Historically, the market returned between 5-7%. Today, investors can receive monthly income from three companies that total to over 8% in the course of a year. With the income alone, you beat the market returns.
|Ticker||Price||Yield||Industry||Market Cap||Debt to Capital|
|CPG||$28||9.8%||Oil & Gas Exploration & Production||12.7B||26%|
Crescent Point Energy Corp.
Crescent Point Energy Corp. is an oil and gas exploration and production company. One of its strategies is to acquire high-quality, long-life reserves in Canada and the United States. Recently, it announced the acquisition of Legacy Oil Plus Gas Inc., which would add to its assets in Saskatchewan.
The Crescent Point CEO, Scott Saxberg, said, “[The] acquisition improves the long-term sustainability of our business model and our dividend not only through financial accretion and a lower payout ratio, but through the addition of a mix of assets with significant growth potential, low-decline rates and water-flood potential…”
However, the low oil price is a concern, and no one knows how long it’ll stay low or whether it has bottomed.
Dream Global REIT
Dream Global is your gateway to getting exposure to the German commercial real estate market. Dream Global receives 67% of its gross rental income from the top office markets in Germany’s major cities of Hamburg, Munich, Frankfurt, Stuttgart, Dusseldorf, Berlin, and Cologne.
Its payout ratio of 92% is a bit high even for a REIT. However, the distribution of 8.2% remains sustainable for the time being.
Dream Office REIT
Dream Office REIT owns a portfolio of hard-to-replicate central business districts and suburban office properties. Its top tenants include easily recognizable brands such as Bank of Nova Scotia, the government of Canada, the government of Ontario, Bell Canada, Telus, and Enbridge. They contribute to 27% of Dream Office REIT’s gross rental revenue.
With a 78% payout ratio, Dream Office’s yield of 8.6% is a sustainable one. There’s also a potential for juicy capital gains as its net asset value indicates a price of above $32.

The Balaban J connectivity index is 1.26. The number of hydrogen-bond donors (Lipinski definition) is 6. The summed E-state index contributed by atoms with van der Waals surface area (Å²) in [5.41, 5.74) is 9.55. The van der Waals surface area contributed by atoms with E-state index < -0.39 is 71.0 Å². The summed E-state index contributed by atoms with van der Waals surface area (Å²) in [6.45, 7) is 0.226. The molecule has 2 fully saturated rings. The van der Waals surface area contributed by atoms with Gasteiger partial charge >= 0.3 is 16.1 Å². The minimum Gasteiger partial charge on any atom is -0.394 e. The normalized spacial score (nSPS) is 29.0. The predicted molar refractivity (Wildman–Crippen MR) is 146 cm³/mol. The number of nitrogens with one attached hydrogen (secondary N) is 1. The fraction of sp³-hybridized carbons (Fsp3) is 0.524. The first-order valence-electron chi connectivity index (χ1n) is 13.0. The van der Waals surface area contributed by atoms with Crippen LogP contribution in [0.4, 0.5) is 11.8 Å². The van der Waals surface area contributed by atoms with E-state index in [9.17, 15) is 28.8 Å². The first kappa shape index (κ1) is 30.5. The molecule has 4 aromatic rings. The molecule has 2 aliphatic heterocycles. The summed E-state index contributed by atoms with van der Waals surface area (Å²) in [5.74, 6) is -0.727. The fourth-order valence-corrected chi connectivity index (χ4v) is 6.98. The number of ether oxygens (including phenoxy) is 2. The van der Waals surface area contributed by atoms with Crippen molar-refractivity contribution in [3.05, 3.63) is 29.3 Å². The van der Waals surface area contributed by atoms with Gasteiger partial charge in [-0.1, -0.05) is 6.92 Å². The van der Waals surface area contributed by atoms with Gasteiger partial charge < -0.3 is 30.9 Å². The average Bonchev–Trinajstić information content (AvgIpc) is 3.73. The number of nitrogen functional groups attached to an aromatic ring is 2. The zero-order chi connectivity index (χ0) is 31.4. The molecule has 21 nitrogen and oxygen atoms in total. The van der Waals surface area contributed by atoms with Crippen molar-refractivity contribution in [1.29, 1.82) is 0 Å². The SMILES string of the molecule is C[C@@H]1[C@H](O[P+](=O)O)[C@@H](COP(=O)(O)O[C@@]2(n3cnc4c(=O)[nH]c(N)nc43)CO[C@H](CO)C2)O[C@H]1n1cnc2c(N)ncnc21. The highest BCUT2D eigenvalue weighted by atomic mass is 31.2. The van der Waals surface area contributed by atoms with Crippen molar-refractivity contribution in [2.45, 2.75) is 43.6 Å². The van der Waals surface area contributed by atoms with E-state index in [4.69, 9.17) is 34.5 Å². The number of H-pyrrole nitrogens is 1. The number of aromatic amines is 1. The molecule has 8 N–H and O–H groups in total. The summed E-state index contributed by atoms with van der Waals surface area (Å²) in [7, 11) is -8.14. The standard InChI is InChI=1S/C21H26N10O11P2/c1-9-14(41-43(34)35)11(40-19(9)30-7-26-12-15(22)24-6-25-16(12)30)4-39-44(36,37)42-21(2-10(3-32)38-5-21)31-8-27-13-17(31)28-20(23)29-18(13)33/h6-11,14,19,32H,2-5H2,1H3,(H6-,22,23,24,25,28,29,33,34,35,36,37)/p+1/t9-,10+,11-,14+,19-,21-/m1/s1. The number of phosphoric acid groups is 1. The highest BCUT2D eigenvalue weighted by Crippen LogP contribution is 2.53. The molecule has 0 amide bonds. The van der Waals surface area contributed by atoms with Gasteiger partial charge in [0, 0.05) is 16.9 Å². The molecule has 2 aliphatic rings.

A word of caution
Of course, investors know not to fill their whole portfolio with high yielders. Different kinds of stocks come with unique risks. For high yielders, the stocks tend to tumble if investors see any hints that their dividends may be unsustainable.
Crescent Point is an example of this. Along with the oil price, it has tumbled in price, pushing its already high yield of about 6% even higher to above 9% today.
A portfolio diversified with high yielders with slow growth, moderate yielders with moderate growth, and low yielders with high growth makes a more balanced income portfolio.
What I know is this:
When the oil prices were high, many investors bought energy companies, causing their stock prices to hit new highs. Now that oil prices and the stock prices have tumbled, no one wants to touch those companies anymore. That’s when bargains can be found.
Patient investors willing to wait out the industry turbulence of these companies can be rewarded by an income that beats the average market returns.
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This article represents the opinion of the writer, who may disagree with the “official” recommendation position of a Motley Fool premium service or advisor. We’re Motley! Questioning an investing thesis — even one of our own — helps us all think critically about investing and make decisions that help us become smarter, happier, and richer, so we sometimes publish articles that may not be in line with recommendations, rankings or other content.
Fool contributor Kay Ng owns shares of Crescent Point Energy, and units of Dream Global REIT and Dream Office REIT.